First come dogs, then people—at least in the Pacific Northwest. Redmond, WA-based Healionics is announcing today that it has signed an agreement to manufacture bioengineered components for Chandler, AZ-based TR BioSurgical so it can make implants used in dogs with glaucoma.
Healionics will provide TR BioSurgical with its bioengineered material, which will be incorporated into a product called TR ClarifEYE. Financial terms of the deal weren’t disclosed, but it is for multiple years, and could provide the company with more than $10 million in revenue, said Michel Alvarez, Healionics’ chief operating officer and vice president of business development. The product will be available for sale in the first quarter of 2009.
The product doesn’t need to pass FDA scrutiny since it’s for a medical device in animals, which aren’t regulated. The technology, as Greg wrote about last month, originates from the lab of University of Washington bioengineering professor (and Xconomist) Buddy Ratner. The key to the material, called STAR, is that it has lots of pores-holes that allow blood vessels and other tissues to grow through, and thus promote healing around an implanted medical device. In the case of glaucoma, fluid builds up behind the eye, placing pressure on the retina, causing pain and eventually blindness. Shunt-like implants can relieve the pressure, but often clog up and cause pain in two to three months, Alvarez says. The Healionics technique has been shown to remain unclogged for more than nine months, he says.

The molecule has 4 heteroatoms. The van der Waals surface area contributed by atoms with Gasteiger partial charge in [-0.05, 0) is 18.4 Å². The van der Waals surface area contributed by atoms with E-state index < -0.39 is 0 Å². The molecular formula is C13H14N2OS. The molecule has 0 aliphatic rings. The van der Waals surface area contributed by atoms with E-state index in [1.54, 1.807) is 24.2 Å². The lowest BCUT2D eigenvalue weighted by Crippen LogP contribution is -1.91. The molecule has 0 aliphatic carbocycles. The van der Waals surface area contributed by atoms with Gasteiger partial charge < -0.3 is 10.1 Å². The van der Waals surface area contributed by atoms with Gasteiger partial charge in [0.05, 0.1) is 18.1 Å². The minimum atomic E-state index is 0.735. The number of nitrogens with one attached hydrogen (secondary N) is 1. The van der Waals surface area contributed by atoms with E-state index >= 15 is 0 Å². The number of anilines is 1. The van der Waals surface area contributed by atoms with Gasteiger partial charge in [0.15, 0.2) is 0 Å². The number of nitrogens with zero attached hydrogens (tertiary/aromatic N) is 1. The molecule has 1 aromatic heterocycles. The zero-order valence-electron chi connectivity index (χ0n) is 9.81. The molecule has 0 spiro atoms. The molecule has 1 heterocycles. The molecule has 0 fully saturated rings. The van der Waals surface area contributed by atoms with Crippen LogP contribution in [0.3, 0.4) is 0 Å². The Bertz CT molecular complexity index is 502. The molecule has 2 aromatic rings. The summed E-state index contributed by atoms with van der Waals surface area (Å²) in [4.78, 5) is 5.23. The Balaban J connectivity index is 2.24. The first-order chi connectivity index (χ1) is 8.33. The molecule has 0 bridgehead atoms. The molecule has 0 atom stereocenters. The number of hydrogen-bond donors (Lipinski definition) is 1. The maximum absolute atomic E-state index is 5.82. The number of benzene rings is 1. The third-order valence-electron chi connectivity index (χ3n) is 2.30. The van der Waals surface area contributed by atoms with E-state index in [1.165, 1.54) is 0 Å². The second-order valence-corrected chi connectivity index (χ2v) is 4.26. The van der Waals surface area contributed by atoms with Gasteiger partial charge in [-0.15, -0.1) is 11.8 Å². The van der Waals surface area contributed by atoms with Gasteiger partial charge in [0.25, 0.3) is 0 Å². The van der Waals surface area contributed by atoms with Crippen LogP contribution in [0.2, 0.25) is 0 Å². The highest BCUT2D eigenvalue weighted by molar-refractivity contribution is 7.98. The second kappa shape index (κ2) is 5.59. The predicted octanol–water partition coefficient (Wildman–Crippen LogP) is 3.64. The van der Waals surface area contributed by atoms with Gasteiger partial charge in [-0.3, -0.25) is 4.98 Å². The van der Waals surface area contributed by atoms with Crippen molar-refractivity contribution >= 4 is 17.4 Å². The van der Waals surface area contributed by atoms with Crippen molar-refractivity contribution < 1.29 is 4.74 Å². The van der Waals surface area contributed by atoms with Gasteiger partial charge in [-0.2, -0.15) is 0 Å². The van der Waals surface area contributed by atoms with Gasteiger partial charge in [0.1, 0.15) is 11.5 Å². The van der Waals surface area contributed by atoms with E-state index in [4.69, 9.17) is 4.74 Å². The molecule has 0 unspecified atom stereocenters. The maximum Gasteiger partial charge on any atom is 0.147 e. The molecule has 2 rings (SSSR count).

The deal really represents a beginning for Healionics, which got its official start 18 months ago, Alvarez says. The company’s biomaterial is designed to allow the body to heal around implantable medical devices. The firm hopes to show its material works in dogs and then move on to the much more lucrative market of people who need glaucoma implants. Glaucoma is the second-most common cause of blindness in the U.S., affecting an estimated 2.2 million people and growing as the population ages.
“This agreement is one slice of the veterinary market, and we still have the human market to cover, in about 15 different disease areas we can serve,” Alvarez says.
The cash from the deal with TR Biosurgical isn’t expected to make the 10-person company cash-flow positive, but it will provide some income to help it continue running tests in other potentially more lucrative fields, like a STAR-coated catheter that could heal better in contact with the skin, and help ward off deadly infections. “We have to prove it out application by application,” Alvarez says. If the glaucoma device turns into a decent moneymaker in dogs, it will be that much easier to run the sorts of tests Healionics will need to prove to doctors it has something big.
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